How to read (and finish) more books

Photo from Pixabay

by Elaine Cotoner

I haven’t read as many books as you think I have. I start 52-week reading challenges and stop counting after two. I hoard books on book sales, and then leave them at home to gather dust. I’ve read more fanfiction last year than actual books.

This year, I decided to get my act together to read (and finish) more books. This post is for my friends who also want to do the same.

1. Pick one

Start with what you have. Look at your library and pick one book. If you don’t have books yet, go to a bookstore and buy one book.

Treat it like an exercise routine, start small. Pick a book you can finish. Picking one is hard, but the point isn’t to choose the right one off the bat. The point is to start.

I started with All I Really Need to Know I Learned in Kindergarten. It was uplifting, composed of short essays, and is a small book of 186 pages

2. Bring it everywhere.

It’s hard to carve out reading time. So instead, bring a book everywhere so you can fill the empty pockets in your day. Stuck in traffic? Waiting in line?  The baby miraculously took a nap? Bring the book out.

When I didn’t have a book with me, I spent this time on Facebook or suffering through the TV shows in the bus. It turned out that I had time to read; I just had to be prepared.

3. Finish it.

Say it with me: I swear to finish the book I chose, no matter what. Even if it feels like I don’t have time, even if I only read two words a day. Even if there are more interesting books—especially if there are more interesting books. It only counts when I finish it. So help me God

4. Read actively.

Get the most out of your reading experience. If you’re the type who highlights and writes on the margins, do that. If you like taking notes, do that. You can also post a review on Goodreads or on social media. Make sure you remember what you learned so you can surprise strangers with random quotes. Kidding.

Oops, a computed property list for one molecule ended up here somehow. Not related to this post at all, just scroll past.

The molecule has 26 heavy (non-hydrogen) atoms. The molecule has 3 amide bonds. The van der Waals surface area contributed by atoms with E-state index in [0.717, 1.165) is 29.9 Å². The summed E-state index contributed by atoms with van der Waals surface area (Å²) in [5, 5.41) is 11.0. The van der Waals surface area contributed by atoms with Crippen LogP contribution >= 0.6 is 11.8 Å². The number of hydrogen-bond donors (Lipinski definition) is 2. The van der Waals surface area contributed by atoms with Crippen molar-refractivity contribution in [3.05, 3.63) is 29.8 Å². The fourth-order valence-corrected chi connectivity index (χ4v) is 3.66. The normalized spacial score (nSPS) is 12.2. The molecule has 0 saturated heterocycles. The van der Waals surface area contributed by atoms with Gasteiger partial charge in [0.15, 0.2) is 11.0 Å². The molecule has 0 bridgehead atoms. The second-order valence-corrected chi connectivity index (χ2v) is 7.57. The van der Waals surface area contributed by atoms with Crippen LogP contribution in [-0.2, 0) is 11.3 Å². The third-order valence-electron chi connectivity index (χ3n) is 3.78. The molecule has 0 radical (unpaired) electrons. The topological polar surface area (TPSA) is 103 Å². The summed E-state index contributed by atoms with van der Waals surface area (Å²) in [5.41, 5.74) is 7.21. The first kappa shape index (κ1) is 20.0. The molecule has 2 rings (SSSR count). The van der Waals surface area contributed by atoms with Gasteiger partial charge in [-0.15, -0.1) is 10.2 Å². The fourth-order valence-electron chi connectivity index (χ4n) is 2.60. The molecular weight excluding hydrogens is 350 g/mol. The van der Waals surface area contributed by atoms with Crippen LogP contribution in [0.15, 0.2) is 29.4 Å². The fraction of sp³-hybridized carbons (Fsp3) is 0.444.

I bought sticky tags to mark the quotes I like to type them later. I also write blog posts about the books I finished to make sure I understood it

5. Celebrate.

You’ve finished your first book this year! Congratulations! Celebrate small victories because it keeps you going.

6. Read the next one.

You can go back to step one and choose a more challenging book. Or, you can:

  • Start a series. A good series can keep you charging through several books.
  • Follow your favorite people. Emma Watson started a feminism book club on Goodreads. Barack Obama shares his summer reading lists—most of which I marked for future reading.
  • Start a reading challenge. GirlXOXO compiled this list of year-long reading challenges you can choose from. Of course, you can make your own reading list or read all the books in your library.

Don’t be sad if you don’t finish a reading challenge. As long as you’re reading, you’ve already won.


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